It took 3 weeks to get to the giraffe. Anne went by ship and drove 1,000 miles in an old car to reach the ranch and the giraffe. She documented the behaviour of 95 giraffe for 6 months.
When Anne returned to Canada, she again went to university and wrote many books and articles about giraffe as well as other animals. Many people all around the world learned about giraffes from her work.
Now, a film is being made about Anne’s love of giraffes and all the hard work she did. The name of the film is Smitten by Giraffes.
Anne hopes that children will study giraffe and other animals to make them better known and keep them safe.
|2018-05-18||12:30||Kinsmen Arena - Floor||Stormy Seas: Stories of Young Boat Refugees||13:30||Mary Beth Leatherdale is the writer and editor of many award-winning books and magazines for children and youth including Stormy Seas: Stories of Young Boat Refugees and the critically-acclaimed anthology Dreaming in Indian: Contemporary Native American Voices. She consults on publishing and editorial projects and is the former editorial director at Owlkids.|
|2018-05-18||13:00||Kinsmen Arena - Floor||Bent Not Broken: Madeline and Justin||14:00||Lorna Schultz Nicholson has published over thirty books. Her novel, Bent Not Broken: Madeline and Justin, (Clockwise Press, March 2016) is the third book in her One-2-One series and is a YA novel about a teen who has a brain injury. Lorna has a good friend who, like Madeline, fell off her bike and now has a brain injury. She inspired Lorna to write about Madeline. Lorna is excited for the Red Maple nomination because it encourages students to think. By the way, reading is one of Lorna’s favourite things to do. Fragile Bones: Harrison and Anna was nominated in 2016 and Born With: Erika and Gianni in 2017. Lorna is looking forward to hearing from the students about their views on the two new characters featured in Bent Not Broken: Madeline and Justin. Lorna’s books are about diversity and friendships and family and emotions and feelings and… the ups and downs in life. We all have those ups and downs, and we’re all different. Lorna lives in Edmonton with her hubbie and two dogs, a whiny bichon shih tzu, and a naughty puppy she rescued from Mexico. Over the years she has been a television co-host and reporter, radio host and reporter, theatre and murder mystery actor, fitness coordinator and rowing coach. Whew! Thankfully, now she is full-time writer!|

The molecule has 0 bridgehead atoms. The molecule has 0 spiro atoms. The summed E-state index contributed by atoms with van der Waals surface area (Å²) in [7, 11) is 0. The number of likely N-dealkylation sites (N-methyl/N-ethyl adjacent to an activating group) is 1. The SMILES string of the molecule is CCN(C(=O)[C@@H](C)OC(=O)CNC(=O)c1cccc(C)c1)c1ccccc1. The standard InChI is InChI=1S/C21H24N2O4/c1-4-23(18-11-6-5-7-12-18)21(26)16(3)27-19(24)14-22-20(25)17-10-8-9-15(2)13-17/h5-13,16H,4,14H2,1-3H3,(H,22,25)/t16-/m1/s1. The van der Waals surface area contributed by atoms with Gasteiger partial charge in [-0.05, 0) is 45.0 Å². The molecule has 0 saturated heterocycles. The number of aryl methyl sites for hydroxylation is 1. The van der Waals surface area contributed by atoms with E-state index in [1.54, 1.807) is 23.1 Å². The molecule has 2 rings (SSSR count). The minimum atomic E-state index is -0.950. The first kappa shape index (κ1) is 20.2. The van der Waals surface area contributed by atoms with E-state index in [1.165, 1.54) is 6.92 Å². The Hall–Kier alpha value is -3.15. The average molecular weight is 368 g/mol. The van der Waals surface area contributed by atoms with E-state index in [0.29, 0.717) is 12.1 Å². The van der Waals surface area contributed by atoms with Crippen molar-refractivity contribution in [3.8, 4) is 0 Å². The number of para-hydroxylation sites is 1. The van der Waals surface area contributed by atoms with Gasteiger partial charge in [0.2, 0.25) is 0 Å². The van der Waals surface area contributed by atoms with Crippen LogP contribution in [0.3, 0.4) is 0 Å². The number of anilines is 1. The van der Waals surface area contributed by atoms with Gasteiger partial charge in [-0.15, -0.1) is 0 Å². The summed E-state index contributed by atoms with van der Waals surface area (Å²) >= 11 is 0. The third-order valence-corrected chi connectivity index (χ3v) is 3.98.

|2018-05-18||11:30||Kinsmen Arena - Floor||Laura Monster Crusher||12:30||Wesley King is an award-winning Canadian author and speaker. He has published seven novels so far, including the Red Maple Award Winner The Vindico, which has been optioned for film and television, and OCDaniel, which won the Edgar Award, Silver Birch Award, and the Ruth and Sylvia Schwartz Award. OCDaniel has also been translated for release around the globe.|
In Spring 2018 he will be releasing A World Below as well as some to-be-announced projects. He loves hearing from readers and speaks actively in schools across North America.
Wesley lives in a century-old saltbox home on the ocean in Ostrea Lake, Nova Scotia.
|2018-05-18||12:30||Kinsmen Arena - Floor||Short for Chameleon||13:30||Vicki Grant has been called “a superb storyteller” (The Canadian Children’s Book Centre) and “one of the funniest writers working today” (The Vancouver Sun). She began her career creating ads for Chiat/Day and McCann-Erickson then moved on to writing television scripts for Theodore Tugboat, Big Comfy Couch and her own Gemini Award-winning preschool series Scoop & Doozie. Her first middle grade novel, THE PUPPET WRANGLER, was based on her experience in the TV industry. Since then, her novels have won The Red Maple, The Arthur Ellis Award and CBC’s Young Canada Reads as well as been shortlisted for Mystery Writers of America’s Edgar Allan Poe Award, the Canadian Library Association’s Children’s Book of the Year and numerous Forest of Reading awards. SHORT FOR CHAMELEON, Vicki’s Red Maple-nominated comic mystery, has been named a CCBC Best Book for Kids and will soon be published in France. Her latest YA novel, 36 QUESTIONS THAT CHANGED MY MIND ABOUT YOU, has been sold to over 20 territories internationally. Acquiring UK publisher – and editor of six Harry Potter novels – Emma Matthewson said of the book, “It’s been a long time since I’ve read anything so sharp, funny and brave.” Vicki lives in Halifax where she is at work on her 18th novel.|